By a 50 to 40 percent margin, more voters think the health care summit is a “sincere effort” on the president’s part to work out a compromise than think it is “just for show.”

Nearly seven out of 10 voters feel “fed up with” the health care debate, including most Republicans (82 percent) and most independents (70 percent), as well as half of Democrats (50 percent).

The national telephone poll was conducted for Fox News by Opinion Dynamics Corp. among 900 registered voters from February 23 to February 24. For the total sample, the poll has a margin of sampling error of plus or minus 3 percentage points.

More voters than ever now disapprove of the job President Obama is doing on health care — 56 percent. That’s 19 percentage points higher than the 37 percent who approve.

Furthermore, on only one other issue does the president receive lower ratings than on health care — his handling of the federal deficit (31 percent approve and 61 percent disapprove).


If a compromise isn’t achieved at the summit, by a two-to-one margin Democrats think the president should still try to pass the bill without Republicans. Even so, 31 percent think the president should start over in this scenario.

For independents, it’s just the reverse, by more than two-to-one they support dropping the current bill and starting over. An overwhelming majority of Republicans say the current bill should be dropped if the health care summit fails to find bipartisan agreement.

The new Fox poll also found Obama’s overall job approval at 47%/45%, and interestingly found by a 62%/17% margin that President Obama is better at campaigning than governing, and half of the American voting public believes that the Obama Administration does not “get it” regarding voter anger at DC:

The consensus among American voters is Barack Obama is better at campaigning for the job than at doing the job, according to a Fox News poll released Thursday. In addition, half of voters say the Obama administration doesn’t “get it.”

As the president’s approval rating remains in the high forties, the poll finds that voters by a wide 62 to 17 percent margin think Obama is better at campaigning than at governing.

It isn’t surprising most Republicans feel this way (83 percent). What may surprise the White House is that nearly seven out of 10 independents say they feel the president is better at campaigning than governing, and so do more Democrats (albeit by a thin 6 percentage-point edge). More than one out of five Democrats was unable to choose between campaigning and governing and volunteered a “both” response (22 percent).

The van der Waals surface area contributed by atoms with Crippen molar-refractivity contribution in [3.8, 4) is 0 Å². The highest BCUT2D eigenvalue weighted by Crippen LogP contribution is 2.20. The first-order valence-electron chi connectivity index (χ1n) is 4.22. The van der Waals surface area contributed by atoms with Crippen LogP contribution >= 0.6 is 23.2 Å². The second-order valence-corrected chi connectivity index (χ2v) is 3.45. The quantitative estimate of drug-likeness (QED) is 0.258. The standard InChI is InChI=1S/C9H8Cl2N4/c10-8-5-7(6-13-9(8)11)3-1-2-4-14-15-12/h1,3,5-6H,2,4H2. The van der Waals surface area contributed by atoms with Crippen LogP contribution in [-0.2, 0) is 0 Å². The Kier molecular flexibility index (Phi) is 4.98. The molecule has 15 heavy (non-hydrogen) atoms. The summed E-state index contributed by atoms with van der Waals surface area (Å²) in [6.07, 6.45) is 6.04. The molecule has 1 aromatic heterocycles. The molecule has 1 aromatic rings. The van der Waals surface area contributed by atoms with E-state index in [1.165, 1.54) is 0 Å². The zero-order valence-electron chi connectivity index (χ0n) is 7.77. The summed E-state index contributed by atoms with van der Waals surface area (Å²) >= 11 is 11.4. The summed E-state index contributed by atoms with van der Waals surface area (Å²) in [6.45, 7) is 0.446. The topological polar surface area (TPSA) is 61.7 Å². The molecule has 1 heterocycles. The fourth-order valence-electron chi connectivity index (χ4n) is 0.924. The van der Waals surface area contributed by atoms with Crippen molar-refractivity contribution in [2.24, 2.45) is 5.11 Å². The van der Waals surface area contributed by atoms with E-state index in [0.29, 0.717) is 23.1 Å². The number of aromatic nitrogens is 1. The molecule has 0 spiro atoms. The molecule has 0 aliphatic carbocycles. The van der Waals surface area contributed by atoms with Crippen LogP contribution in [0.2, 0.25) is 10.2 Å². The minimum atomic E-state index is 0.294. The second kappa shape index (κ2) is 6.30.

On Wednesday there were reports, dismissed by the administration, the White House is starting to make plans for its 2012 re-election campaign.

While 47 percent of voters approve of the job President Obama is doing, almost as many — 45 percent — disapprove.

Earlier this month the president received his lowest job ratings to date when 46 percent approved and 47 percent disapproved (February 2-3, 2009).

Vice President Joe Biden recently said the administration understands why American voters are angry and bluntly stated, “We get it.” Nearly half of voters agree with Biden (45 percent). Yet half — 50 percent — say no, the administration doesn’t get it. That includes over one of five Democrats (22 percent).

More than half of independents (52 percent) think the administration doesn’t “get it,” while 44 percent agree with the vice president that it does.

Finally, American voters disapprove of Obama’s handling of the economy by a 56%/40% margin, while also disapproving of Obama’s handling of job creation by a 52%/41% margin. Hotair points out that the latest Gallup polling show similar problems for Obama regarding the public’s approval of continuing with a comprehensive plan if he cannot reach a deal with the GOP. With these grim new personal approval numbers, all double digit net negative, on the key issues of the day such as the economy, job creation, the deficit and health care, Obama faces an uphill struggle in gathering the needed 218 Democratic House and 50 Democratic Senate votes to push through his comprehensive health care plan.

Technorati Tags: , , , , , , , , , , , , , , , , , , , , , , , , , , , ,